A few years ago, I stumbled on a travel/outdoors concept called “Glamping.” I’m sure you’ve heard of it by now, but if not, here’s an idea of what glamping is: Take two parts outdoor camping, one part luxury hotel, sprinkle with trite cultural stereotypes, and mix well. Bake until halfway done, then throw it on the table and see who bites.
I’m being unnecessarily harsh on glamping, because in all honesty, the activity does seem kind of fun. And if it gets people to appreciate the outdoors, I’m ok with it.
Glamping is characterized by a complete lack of having to do any of your own work. Tipis, yurts, or large canvas tents are adorned with the best luxuries an outdoor hotel can provide, from comfy beds, full bathrooms, desks, tables and chairs, to heat, hot water, and electricity. Everything is provided, so all you have to do is show up with the clothes on your back and a smile on your face.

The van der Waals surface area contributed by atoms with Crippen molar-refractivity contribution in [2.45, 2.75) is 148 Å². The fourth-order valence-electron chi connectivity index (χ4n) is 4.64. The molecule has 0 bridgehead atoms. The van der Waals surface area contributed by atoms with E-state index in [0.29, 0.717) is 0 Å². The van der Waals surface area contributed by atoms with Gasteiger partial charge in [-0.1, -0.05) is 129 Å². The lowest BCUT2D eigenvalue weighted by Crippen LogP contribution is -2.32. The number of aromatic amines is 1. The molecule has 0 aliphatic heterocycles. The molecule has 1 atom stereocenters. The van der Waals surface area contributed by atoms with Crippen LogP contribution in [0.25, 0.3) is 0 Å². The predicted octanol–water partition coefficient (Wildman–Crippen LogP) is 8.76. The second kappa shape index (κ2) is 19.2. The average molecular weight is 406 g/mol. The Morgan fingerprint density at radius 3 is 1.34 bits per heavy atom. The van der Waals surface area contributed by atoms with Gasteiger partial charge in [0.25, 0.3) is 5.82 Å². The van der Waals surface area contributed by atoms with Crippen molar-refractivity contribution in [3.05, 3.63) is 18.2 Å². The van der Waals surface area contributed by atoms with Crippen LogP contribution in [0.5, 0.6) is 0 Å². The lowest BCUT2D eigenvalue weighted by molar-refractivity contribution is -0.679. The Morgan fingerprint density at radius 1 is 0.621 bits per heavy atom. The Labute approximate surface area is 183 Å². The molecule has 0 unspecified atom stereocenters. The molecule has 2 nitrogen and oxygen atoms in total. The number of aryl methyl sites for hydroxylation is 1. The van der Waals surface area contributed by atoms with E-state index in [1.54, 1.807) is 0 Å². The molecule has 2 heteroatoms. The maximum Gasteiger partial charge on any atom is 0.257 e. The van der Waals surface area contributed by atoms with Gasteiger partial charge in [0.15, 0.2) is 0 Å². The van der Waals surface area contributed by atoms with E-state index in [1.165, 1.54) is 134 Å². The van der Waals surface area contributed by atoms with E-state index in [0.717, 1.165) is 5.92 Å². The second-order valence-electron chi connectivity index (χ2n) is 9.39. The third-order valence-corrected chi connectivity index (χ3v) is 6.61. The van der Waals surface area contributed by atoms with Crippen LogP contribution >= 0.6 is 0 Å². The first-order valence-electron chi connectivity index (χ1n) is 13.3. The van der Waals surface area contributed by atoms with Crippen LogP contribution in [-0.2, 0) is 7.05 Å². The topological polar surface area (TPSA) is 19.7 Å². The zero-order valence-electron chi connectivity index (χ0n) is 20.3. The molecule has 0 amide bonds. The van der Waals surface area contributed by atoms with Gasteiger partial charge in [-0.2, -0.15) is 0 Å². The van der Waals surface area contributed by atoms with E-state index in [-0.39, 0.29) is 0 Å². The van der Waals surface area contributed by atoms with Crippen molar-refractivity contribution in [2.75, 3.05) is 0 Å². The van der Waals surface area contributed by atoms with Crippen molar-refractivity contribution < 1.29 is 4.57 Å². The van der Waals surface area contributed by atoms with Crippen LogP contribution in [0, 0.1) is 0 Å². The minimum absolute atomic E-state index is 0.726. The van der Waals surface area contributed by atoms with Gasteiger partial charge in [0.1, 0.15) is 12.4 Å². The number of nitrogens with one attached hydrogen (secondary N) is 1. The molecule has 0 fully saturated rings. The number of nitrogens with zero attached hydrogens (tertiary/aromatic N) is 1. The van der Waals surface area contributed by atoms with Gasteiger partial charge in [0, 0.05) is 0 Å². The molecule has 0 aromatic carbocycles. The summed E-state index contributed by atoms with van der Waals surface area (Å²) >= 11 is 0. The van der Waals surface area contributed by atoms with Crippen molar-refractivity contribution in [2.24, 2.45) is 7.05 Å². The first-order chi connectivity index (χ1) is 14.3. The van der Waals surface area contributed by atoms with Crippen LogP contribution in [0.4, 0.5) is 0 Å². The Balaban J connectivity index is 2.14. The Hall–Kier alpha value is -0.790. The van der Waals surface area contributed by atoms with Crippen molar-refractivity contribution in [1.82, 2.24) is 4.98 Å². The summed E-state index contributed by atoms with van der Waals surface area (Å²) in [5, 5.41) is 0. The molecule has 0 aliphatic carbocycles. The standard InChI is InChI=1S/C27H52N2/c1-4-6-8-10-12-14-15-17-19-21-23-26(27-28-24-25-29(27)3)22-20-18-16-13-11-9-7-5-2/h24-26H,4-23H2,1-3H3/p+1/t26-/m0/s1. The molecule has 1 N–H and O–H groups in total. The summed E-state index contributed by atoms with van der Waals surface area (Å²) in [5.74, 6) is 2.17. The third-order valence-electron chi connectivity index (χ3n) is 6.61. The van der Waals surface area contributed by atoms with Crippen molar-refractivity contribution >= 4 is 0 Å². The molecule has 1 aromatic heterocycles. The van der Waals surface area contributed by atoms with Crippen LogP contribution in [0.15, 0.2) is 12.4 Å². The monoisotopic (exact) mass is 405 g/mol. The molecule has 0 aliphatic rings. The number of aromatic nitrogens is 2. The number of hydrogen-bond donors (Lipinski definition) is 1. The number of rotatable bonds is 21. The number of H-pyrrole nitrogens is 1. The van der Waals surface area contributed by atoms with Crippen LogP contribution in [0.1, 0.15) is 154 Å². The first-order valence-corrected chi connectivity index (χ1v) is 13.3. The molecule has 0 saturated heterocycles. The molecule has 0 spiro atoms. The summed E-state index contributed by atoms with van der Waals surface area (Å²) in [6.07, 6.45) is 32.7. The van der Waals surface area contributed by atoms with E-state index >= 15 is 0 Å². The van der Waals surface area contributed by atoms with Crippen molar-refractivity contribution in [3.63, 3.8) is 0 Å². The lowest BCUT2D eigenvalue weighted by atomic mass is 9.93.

Since learning about this phenomenon, I’ve questioned whether glamping is a worthwhile activity. Is the idea of glamping really what camping is supposed to be? Isn’t the draw of camping the ability to get closer to nature by shedding our modern conveninces and enjoying a simpler way of life that is nearly entirely self-dependent?
Thinking on it, however, I wondered who defines what camping is or should be.
Do we have to label every activity we do to make it special, or can it be special on its own? Can we just enjoy the outdoors in our own ways without facing ridicule or scorn from other members of this elite club?
I, for one, welcome our glamping overlords, and if I want to have a romantic getaway with The Lady, glamping seems like a great way to get into the outdoors. While I’ll still carry my home on my back and sleep under the stars when the wild comes calling, camping with a little less “roughness” has its appeal. Sure, it can be expensive. But, even though The Lady loves roughing it, but she must have a toilet. I’m ok with that.